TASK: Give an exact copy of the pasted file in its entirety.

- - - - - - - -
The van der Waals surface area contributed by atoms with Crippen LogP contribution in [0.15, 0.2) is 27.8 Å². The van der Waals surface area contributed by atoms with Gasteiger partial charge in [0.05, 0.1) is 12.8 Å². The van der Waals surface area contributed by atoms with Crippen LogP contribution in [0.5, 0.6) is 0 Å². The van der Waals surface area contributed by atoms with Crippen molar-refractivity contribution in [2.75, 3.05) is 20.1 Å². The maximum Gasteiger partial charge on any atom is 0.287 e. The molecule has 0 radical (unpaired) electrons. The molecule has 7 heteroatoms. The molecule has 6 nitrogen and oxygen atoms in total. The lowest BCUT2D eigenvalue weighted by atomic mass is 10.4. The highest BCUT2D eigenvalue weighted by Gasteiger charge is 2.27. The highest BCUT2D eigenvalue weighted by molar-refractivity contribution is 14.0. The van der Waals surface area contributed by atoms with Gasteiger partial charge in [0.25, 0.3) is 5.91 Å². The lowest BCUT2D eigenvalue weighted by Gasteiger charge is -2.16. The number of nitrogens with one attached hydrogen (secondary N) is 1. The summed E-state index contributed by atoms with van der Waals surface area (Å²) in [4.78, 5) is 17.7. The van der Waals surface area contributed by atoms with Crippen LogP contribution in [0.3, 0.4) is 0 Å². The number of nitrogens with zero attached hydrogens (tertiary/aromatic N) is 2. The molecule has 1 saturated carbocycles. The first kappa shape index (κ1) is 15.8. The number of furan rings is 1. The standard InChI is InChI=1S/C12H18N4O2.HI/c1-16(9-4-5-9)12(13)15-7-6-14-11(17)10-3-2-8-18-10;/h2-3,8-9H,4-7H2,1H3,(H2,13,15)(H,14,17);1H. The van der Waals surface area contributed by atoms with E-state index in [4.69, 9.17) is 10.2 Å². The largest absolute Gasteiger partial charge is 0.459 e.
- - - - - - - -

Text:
The van der Waals surface area contributed by atoms with Crippen LogP contribution in [0.15, 0.2) is 27.8 Å². The van der Waals surface area contributed by atoms with Gasteiger partial charge in [0.05, 0.1) is 12.8 Å². The van der Waals surface area contributed by atoms with Crippen LogP contribution in [0.5, 0.6) is 0 Å². The van der Waals surface area contributed by atoms with Crippen molar-refractivity contribution in [2.75, 3.05) is 20.1 Å². The maximum Gasteiger partial charge on any atom is 0.287 e. The molecule has 0 radical (unpaired) electrons. The molecule has 7 heteroatoms. The molecule has 6 nitrogen and oxygen atoms in total. The lowest BCUT2D eigenvalue weighted by atomic mass is 10.4. The highest BCUT2D eigenvalue weighted by Gasteiger charge is 2.27. The highest BCUT2D eigenvalue weighted by molar-refractivity contribution is 14.0. The van der Waals surface area contributed by atoms with Gasteiger partial charge in [0.25, 0.3) is 5.91 Å². The lowest BCUT2D eigenvalue weighted by Gasteiger charge is -2.16. The number of nitrogens with one attached hydrogen (secondary N) is 1. The summed E-state index contributed by atoms with van der Waals surface area (Å²) in [4.78, 5) is 17.7. The van der Waals surface area contributed by atoms with Crippen LogP contribution in [0.3, 0.4) is 0 Å². The number of nitrogens with zero attached hydrogens (tertiary/aromatic N) is 2. The molecule has 1 saturated carbocycles. The first kappa shape index (κ1) is 15.8. The number of furan rings is 1. The standard InChI is InChI=1S/C12H18N4O2.HI/c1-16(9-4-5-9)12(13)15-7-6-14-11(17)10-3-2-8-18-10;/h2-3,8-9H,4-7H2,1H3,(H2,13,15)(H,14,17);1H. The van der Waals surface area contributed by atoms with E-state index in [4.69, 9.17) is 10.2 Å². The largest absolute Gasteiger partial charge is 0.459 e.